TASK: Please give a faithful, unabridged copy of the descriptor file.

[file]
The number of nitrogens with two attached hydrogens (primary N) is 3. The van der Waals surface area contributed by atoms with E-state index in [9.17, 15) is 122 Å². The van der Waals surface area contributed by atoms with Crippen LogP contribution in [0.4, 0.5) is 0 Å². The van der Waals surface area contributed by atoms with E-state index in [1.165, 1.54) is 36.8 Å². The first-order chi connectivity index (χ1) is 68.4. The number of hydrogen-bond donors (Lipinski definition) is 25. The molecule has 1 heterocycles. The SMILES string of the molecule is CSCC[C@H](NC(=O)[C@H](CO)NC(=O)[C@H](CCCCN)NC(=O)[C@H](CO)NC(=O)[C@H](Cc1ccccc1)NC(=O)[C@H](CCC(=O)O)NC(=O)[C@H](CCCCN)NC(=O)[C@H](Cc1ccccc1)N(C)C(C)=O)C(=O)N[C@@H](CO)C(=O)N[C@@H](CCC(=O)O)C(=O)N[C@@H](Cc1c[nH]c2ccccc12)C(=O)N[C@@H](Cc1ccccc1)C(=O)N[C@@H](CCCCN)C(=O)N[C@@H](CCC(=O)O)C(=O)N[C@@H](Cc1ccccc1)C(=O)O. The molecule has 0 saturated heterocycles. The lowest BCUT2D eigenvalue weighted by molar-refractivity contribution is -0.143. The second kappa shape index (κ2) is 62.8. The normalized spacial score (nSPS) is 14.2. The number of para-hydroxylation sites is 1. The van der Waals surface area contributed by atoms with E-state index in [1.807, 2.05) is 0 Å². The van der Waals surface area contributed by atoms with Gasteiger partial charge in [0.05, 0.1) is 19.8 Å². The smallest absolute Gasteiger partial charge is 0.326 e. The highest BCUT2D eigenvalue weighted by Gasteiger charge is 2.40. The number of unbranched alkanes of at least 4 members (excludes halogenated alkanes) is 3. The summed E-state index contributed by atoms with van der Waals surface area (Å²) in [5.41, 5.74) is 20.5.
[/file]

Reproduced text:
The number of nitrogens with two attached hydrogens (primary N) is 3. The van der Waals surface area contributed by atoms with E-state index in [9.17, 15) is 122 Å². The van der Waals surface area contributed by atoms with Crippen LogP contribution in [0.4, 0.5) is 0 Å². The van der Waals surface area contributed by atoms with E-state index in [1.165, 1.54) is 36.8 Å². The first-order chi connectivity index (χ1) is 68.4. The number of hydrogen-bond donors (Lipinski definition) is 25. The molecule has 1 heterocycles. The SMILES string of the molecule is CSCC[C@H](NC(=O)[C@H](CO)NC(=O)[C@H](CCCCN)NC(=O)[C@H](CO)NC(=O)[C@H](Cc1ccccc1)NC(=O)[C@H](CCC(=O)O)NC(=O)[C@H](CCCCN)NC(=O)[C@H](Cc1ccccc1)N(C)C(C)=O)C(=O)N[C@@H](CO)C(=O)N[C@@H](CCC(=O)O)C(=O)N[C@@H](Cc1c[nH]c2ccccc12)C(=O)N[C@@H](Cc1ccccc1)C(=O)N[C@@H](CCCCN)C(=O)N[C@@H](CCC(=O)O)C(=O)N[C@@H](Cc1ccccc1)C(=O)O. The molecule has 0 saturated heterocycles. The lowest BCUT2D eigenvalue weighted by molar-refractivity contribution is -0.143. The second kappa shape index (κ2) is 62.8. The normalized spacial score (nSPS) is 14.2. The number of para-hydroxylation sites is 1. The van der Waals surface area contributed by atoms with E-state index in [1.807, 2.05) is 0 Å². The van der Waals surface area contributed by atoms with Gasteiger partial charge in [0.05, 0.1) is 19.8 Å². The smallest absolute Gasteiger partial charge is 0.326 e. The highest BCUT2D eigenvalue weighted by Gasteiger charge is 2.40. The number of unbranched alkanes of at least 4 members (excludes halogenated alkanes) is 3. The summed E-state index contributed by atoms with van der Waals surface area (Å²) in [5.41, 5.74) is 20.5.